Responses to the following topics will help inform Treasury's policy perspectives on additional post-trade data transparency regarding the Treasury securities market. Historically, Treasury has taken a gradual approach to additional public transparency based on feedback from a range of Treasury market participants, including both intermediaries and end-user investors. Some market participants have expressed concerns regarding the effect of additional transparency on the potential willingness and ability of intermediaries to engage in large institutional risk transfer in the Treasury securities market, in particular for off-the-run Treasury securities. This could in turn adversely affect market liquidity including, but not limited to, bid-ask spread and depth of market and ultimately Treasury's debt issuance costs.
In contrast, other market participants have cited the benefits of additional transparency, including post-trade data for use in transaction cost analysis and for greater visibility into intermediation patterns, which could help inform investor decisions around capital allocation to various segments of the Treasury securities market.
Please include in your comments: (1) any data or reasons related to your views, including examples; (2) any alternative approaches and options that should be considered; and (3) any specific recommendations regarding the appropriate form for publicly released transaction information. Where appropriate, please distinguish between the different Treasury security types (i.e., fixed-rate nominal coupons, bills, TIPS, FRNs, and STRIPS), characteristics (e.g., on-the-run, off-the-run, etc.), and market segments (e.g., interdealer, dealer-to-customer, etc.). We also welcome comments on any aspect of additional post-trade transparency not addressed in this request for information.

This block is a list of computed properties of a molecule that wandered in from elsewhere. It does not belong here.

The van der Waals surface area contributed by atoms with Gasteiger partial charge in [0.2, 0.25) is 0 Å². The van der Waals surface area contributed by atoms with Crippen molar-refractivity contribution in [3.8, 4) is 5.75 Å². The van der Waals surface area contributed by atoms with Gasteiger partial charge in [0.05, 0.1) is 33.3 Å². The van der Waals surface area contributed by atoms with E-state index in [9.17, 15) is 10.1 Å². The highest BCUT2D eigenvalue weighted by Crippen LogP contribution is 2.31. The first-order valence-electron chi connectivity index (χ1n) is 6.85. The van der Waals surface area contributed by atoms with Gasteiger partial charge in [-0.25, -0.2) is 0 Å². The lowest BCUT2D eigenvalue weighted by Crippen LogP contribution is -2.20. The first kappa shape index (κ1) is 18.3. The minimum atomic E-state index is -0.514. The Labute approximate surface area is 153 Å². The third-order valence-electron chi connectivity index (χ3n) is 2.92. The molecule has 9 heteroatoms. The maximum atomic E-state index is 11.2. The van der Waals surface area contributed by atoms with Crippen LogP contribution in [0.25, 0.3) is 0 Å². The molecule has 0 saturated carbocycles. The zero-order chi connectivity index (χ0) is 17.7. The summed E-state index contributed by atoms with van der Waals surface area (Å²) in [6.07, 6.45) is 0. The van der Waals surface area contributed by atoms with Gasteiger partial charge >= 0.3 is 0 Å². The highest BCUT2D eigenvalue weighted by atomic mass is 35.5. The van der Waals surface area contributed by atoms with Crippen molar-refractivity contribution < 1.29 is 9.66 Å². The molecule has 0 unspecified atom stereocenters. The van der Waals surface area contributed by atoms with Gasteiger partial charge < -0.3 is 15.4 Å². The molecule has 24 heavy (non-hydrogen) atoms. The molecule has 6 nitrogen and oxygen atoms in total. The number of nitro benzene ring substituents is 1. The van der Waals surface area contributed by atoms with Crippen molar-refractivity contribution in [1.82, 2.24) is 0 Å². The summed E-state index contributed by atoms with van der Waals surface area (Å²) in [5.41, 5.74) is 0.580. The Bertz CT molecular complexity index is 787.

2) June 23 -- Treasury Launches New Effort to Improve Resilience of its Market (news release)
The U.S. Department of the Treasury, in consultation with the Inter-Agency Working Group on Treasury Market Surveillance (IAWG), has taken the next step in its work to bolster Treasury market resilience by publishing a request for information (RFI) to solicit public feedback on additional post-trade data transparency in the Treasury securities market.
“Soliciting public comment on ways to increase transparency in the Treasury market is part of an effort to help ensure that the Treasury market continues to be the deepest and most liquid market in the world,” Under Secretary of the Treasury Nellie Liang said. “The Treasury market has grown significantly relative to the balance sheets of traditional intermediaries, and technology, trading, and investment practices have evolved substantially in recent years. Our efforts to strengthen the resilience of the Treasury market will help ensure that it continues to serve its central role in the global financial system.”
News release: https://home.treasury.gov/news/press-releases/jy0831